Make GSFont params more pythonic


I know this is not major but it is fairly annoying when scripting Glyphs one runs into issues that crash the app like the below.

The attributes of GSFont should behave either more pythonic or be documented better.

"designer" in Glyphs.fonts[0] will actually crash GlyphsApp, as will trying to loop with for attribute in Glyphs.fonts[0].

Glyphs.fonts[0]["designer"] will return None even when set, because you’d have to use getattr(Glyphs.fonts[0], "designer") to access the value.


Font is not a dict. designer is a simple property of GSFont. So you can do font.designer.

(But please don’t do Glyphs.fonts[X] all the time. Either use Font or store Glyphs.fonts[X] in a variable.)

Right, it’s just not overly intuitive to iterate over, nor does the type <objective-c class NSKVONotifying_GSFont at 0x600001158d80> reveal how to iterate it. (key in dir(Font) works, but will have all sort of attributes, not just the API paramaters).

Just used for explicitness in the sample code.

Particularly the fact that trying to access it with "designer" in Font will send Glyphs into limbo is… not ideal :slight_smile:

Just my feedback, since I’ve ran into this quite a few times.

I added a some code that at least print an error instead of crashing.

And I thought about it a bit more. If I would allow dict like access on the font, it would make more sense to return the glyph with that name (at least RoboFab is behaving like this).

Well, it’s a matter of taste and custom, but I find it odd the indices on a font should be the glyphs, not the font’s own properties. I rather like how the Glyphs API is logical about this with Font.glyphs[…]

Why and how would you iterate over an object’s (very diverse) properties? I have never encountered that pattern (also other programming languages, and independent of fonts).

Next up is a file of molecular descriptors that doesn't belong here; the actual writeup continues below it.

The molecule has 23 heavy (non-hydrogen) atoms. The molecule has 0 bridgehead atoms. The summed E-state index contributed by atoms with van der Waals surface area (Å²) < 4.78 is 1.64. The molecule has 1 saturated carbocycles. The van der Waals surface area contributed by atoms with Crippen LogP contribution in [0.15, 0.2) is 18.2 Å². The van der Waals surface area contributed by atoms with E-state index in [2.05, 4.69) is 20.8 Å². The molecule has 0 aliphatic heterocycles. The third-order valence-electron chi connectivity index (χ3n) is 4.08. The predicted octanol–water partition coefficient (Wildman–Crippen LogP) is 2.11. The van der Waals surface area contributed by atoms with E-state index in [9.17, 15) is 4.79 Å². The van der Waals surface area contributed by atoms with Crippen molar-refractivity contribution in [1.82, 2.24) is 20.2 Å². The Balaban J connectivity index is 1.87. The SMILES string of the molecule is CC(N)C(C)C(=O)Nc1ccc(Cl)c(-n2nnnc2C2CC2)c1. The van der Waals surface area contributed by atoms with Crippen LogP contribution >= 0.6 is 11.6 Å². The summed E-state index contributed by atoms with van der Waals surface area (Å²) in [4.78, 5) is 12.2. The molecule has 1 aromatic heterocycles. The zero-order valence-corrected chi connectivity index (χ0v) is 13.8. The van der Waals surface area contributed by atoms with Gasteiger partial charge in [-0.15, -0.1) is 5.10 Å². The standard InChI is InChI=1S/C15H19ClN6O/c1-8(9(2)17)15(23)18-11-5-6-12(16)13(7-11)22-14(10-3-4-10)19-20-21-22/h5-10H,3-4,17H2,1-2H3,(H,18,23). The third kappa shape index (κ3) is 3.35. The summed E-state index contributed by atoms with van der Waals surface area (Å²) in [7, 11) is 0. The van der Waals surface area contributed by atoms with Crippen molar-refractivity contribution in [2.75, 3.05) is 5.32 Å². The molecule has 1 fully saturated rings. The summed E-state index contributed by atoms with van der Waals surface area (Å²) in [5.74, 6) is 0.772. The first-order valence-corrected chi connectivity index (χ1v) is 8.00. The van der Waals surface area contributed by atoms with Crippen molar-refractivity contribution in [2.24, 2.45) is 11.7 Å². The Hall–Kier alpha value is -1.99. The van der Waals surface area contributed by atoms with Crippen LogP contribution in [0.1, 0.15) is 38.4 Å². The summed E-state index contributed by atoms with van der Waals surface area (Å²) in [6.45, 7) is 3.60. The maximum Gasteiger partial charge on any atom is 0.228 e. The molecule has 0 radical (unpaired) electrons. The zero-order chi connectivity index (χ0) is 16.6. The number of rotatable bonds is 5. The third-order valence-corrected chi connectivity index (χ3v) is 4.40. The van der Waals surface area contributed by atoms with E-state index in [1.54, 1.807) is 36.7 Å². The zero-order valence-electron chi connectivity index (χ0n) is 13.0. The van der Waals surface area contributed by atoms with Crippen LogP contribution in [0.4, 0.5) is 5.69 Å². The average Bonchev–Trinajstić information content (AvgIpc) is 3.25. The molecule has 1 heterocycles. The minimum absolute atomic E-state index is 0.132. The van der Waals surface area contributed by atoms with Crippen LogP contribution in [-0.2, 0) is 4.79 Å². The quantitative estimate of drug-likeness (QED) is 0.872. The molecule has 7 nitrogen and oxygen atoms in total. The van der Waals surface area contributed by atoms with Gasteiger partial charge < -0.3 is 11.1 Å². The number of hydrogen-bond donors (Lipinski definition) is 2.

You asked, so e.g. a QA script to make sure what should, should not or may be set by a designer.

required_fields = ["upm", "familyName"]
recommended_fields = ["designer", "designerUrl"]
ignored_fields = ["manufacturer", "manufacturerURL",
                  "versionMajor", "versionMinor", "copyright"]

for field in [r for r in required_fields
              if r in dir(Glyphs.font) and getattr(Glyphs.font, r) is None]:
    logging.error("Font attribute '%s' must not be empty." % (field))

for field in [r for r in recommended_fields
              if r in dir(Glyphs.font) and getattr(Glyphs.font, r) is None]:
    logging.warning("Font attribute '%s' should ideally not be empty." %

for field in [r for r in ignored_fields
              if r in dir(Glyphs.font) and getattr(Glyphs.font, r) is None]:
    logging.warning("Font attribute '%s' should be empty and will be "
                    "overwritten in the production." % (field))

Instead of r in dir(Glyphs.font) and getattr(Glyphs.font, r) is None I’d expect to check r in Glyphs.font or without having to avoid crashing on non-existance, simply Glyphs.font[r] is None.

In contrast to this, GSMaster.customParameters behaves pythonic and like I’d expect it to, e.g. "underlinePosition" in mymaster.customParameters

1 Like

It seems you want to iterate over only a subset of the GSFont object’s properties. Practically all plain string properties. I wouldn’t say that r in Glyphs.font is an intuitive way of iterating over a particular subset of the object’s properties.

Instead, it could be useful if Glyphs provided a property, maybe called fontInfo of metadata, that provides that subset of properties (plain strings) as, say, a Python dict.

Yea, sounds about right. I suppose the documented properties of GSFont are of interest, implicitly getting any other properties is a result of the objective C bridge, I suppose?

So you want to check if a certain property is set?

Why not like this. The list comprehension is not helping with the readability of the code.

required_fields = ["upm", "familyName"]
recommended_fields = ["designer", "designerUrl"]
ignored_fields = ["manufacturer", "manufacturerURL",
                  "versionMajor", "versionMinor", "copyright"]
font = Glyphs.font
for field in required_fields:
    value = getattr(font, field)
    if value is None or len(value) == 0:
        logging.error("Font attribute '%s' must not be empty." % (field))
1 Like